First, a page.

Quote Originally Posted by lxdude View Post
I don't see it as doing that at all. I see it as asserting that photography is its own art form, not just a way of imitating what came before.
Actually I'd suggest that they were subjectively defining there own subset of photography for their own benefit in an act of shameless self promotion as stated in paragraph 2 in the excerpt below.

This wasn't the first time a bunch of artists got together to promote their work, think Impressionism for one example http://en.wikipedia.org/wiki/Impressionism

The following was excerpted from this Wikipedia artical http://en.wikipedia.org/wiki/Group_f/64

Bolds added by me.

The first paragraph is purely subjective specifying "cleanness and definition" as a standard. That is obviously but one of many effects a lens and a piece of film can create and they essentially admit that in the third paragraph.

IMO they purposefully boxed themselves in simply as a marketing tool to be able to get more shows. Galleries love themes.

Group f/64 displayed the following manifesto at their 1932 exhibit:

The name of this Group is derived from a diaphragm number of the photographic lens. It signifies to a large extent the qualities of clearness and definition of the photographic image which is an important element in the work of members of this Group.

The chief object of the Group is to present in frequent shows what it considers the best contemporary photography of the West; in addition to the showing of the work of its members, it will include prints from other photographers who evidence tendencies in their work similar to that of the Group.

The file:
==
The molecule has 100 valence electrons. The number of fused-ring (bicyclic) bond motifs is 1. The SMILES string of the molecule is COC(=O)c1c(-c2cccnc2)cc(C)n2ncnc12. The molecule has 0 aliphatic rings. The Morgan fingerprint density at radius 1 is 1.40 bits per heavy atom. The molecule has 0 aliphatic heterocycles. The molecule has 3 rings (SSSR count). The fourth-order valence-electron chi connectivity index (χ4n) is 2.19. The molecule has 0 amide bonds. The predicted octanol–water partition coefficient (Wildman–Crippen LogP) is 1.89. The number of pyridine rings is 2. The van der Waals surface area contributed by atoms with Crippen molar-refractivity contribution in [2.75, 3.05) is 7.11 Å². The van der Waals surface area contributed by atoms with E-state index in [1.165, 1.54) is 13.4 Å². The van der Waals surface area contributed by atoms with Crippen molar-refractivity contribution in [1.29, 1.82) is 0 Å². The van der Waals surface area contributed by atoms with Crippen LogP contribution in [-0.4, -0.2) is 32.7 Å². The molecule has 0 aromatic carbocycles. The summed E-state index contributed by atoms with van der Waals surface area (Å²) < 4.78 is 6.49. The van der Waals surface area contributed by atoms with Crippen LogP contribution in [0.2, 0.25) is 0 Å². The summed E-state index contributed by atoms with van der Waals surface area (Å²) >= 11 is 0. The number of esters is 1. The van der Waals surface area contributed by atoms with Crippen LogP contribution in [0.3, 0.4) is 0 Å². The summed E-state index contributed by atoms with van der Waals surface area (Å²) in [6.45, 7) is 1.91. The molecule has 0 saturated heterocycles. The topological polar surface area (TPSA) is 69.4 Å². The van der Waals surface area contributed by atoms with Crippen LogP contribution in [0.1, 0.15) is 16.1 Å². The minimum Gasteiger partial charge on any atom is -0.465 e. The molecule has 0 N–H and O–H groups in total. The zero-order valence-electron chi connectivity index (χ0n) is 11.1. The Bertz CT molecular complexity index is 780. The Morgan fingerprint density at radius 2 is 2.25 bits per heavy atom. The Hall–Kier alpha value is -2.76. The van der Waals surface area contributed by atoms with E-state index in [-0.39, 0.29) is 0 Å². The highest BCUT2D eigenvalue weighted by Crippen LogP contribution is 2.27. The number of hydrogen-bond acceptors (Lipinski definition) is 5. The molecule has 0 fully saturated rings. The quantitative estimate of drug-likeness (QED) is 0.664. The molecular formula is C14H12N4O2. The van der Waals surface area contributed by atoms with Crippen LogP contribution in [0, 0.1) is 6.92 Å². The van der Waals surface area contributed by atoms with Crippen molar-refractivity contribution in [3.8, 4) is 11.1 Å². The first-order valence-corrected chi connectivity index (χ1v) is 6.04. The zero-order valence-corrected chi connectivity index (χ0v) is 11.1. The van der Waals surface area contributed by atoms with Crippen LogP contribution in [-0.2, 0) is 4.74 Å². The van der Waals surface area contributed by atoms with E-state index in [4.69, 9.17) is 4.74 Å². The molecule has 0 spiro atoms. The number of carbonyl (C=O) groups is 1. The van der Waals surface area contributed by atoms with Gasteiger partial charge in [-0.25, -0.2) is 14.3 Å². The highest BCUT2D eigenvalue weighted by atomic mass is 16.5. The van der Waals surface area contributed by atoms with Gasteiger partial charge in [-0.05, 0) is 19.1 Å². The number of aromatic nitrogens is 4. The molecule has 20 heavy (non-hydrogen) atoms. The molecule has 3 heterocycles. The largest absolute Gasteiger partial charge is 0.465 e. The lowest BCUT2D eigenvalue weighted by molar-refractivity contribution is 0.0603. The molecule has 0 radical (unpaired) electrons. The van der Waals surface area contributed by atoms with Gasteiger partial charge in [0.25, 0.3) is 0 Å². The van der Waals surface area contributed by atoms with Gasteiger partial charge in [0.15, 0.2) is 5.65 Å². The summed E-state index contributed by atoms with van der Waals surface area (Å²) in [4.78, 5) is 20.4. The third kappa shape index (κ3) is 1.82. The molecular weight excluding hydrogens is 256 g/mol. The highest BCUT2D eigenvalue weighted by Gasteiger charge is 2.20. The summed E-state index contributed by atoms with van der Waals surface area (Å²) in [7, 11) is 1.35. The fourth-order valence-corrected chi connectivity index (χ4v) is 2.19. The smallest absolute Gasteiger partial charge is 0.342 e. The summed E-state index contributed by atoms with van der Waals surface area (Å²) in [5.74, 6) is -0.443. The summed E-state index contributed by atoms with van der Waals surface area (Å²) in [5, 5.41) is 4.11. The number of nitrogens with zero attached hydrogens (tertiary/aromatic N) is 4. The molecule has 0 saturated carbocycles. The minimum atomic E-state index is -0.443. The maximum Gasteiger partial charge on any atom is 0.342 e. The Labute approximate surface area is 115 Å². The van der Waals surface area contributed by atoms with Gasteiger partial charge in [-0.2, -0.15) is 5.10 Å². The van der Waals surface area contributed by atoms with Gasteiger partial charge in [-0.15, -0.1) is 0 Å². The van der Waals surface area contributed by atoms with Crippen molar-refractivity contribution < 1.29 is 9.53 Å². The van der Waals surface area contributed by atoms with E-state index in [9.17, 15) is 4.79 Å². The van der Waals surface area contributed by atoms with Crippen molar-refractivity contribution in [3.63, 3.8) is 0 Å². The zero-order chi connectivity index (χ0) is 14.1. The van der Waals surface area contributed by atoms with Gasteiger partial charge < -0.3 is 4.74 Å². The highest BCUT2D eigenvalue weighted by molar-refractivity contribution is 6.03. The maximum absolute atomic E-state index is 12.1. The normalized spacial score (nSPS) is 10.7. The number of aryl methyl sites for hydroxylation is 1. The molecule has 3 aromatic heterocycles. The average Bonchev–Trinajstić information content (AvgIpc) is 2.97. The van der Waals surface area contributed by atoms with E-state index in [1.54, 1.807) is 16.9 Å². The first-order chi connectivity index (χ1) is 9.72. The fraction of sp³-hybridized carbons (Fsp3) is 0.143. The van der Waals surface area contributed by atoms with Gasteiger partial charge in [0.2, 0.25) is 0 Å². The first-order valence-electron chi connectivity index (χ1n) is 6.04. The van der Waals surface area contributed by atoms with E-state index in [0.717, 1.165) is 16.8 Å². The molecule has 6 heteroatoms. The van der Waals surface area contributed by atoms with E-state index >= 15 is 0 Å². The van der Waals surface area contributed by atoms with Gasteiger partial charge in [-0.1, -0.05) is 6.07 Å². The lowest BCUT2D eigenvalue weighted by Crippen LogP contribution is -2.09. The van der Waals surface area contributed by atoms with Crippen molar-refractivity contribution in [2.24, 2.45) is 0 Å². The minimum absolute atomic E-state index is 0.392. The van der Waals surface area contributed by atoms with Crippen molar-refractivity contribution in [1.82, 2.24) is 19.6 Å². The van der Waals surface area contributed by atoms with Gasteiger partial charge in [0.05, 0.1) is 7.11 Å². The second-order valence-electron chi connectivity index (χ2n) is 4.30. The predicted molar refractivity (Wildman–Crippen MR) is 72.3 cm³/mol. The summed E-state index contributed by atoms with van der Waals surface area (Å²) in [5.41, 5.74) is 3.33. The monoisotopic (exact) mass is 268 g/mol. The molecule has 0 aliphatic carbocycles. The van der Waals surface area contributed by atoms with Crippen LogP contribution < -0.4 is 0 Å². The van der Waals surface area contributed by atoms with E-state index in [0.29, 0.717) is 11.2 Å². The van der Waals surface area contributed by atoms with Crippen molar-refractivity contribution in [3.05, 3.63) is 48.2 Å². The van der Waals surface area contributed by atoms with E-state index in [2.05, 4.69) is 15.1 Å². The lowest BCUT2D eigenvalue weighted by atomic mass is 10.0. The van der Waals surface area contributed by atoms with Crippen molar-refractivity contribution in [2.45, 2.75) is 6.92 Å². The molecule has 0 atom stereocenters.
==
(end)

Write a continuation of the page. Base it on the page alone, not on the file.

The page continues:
Group f/64 is not pretending to cover the entire spectrum of photography or to indicate through its selection of members any deprecating opinion of the photographers who are not included in its shows. There are great number of serious workers in photography whose style and technique does not relate to the metier of the Group.

Group f/64 limits its members and invitational names to those workers who are striving to define photography as an art form by simple and direct presentation through purely photographic methods. The Group will show no work at any time that does not conform to its standards of pure photography. Pure photography is defined as possessing no qualities of technique, composition or idea, derivative of any other art form. The production of the "Pictorialist," on the other hand, indicates a devotion to principles of art which are directly related to painting and the graphic arts.

The members of Group f/64 believe that photography, as an art form, must develop along lines defined by the actualities and limitations of the photographic medium, and must always remain independent of ideological conventions of art and aesthetics that are reminiscent of a period and culture antedating the growth of the medium itself.

The Group will appreciate information regarding any serious work in photography that has escaped its attention, and is favorable towards establishing itself as a Forum of Modern Photography.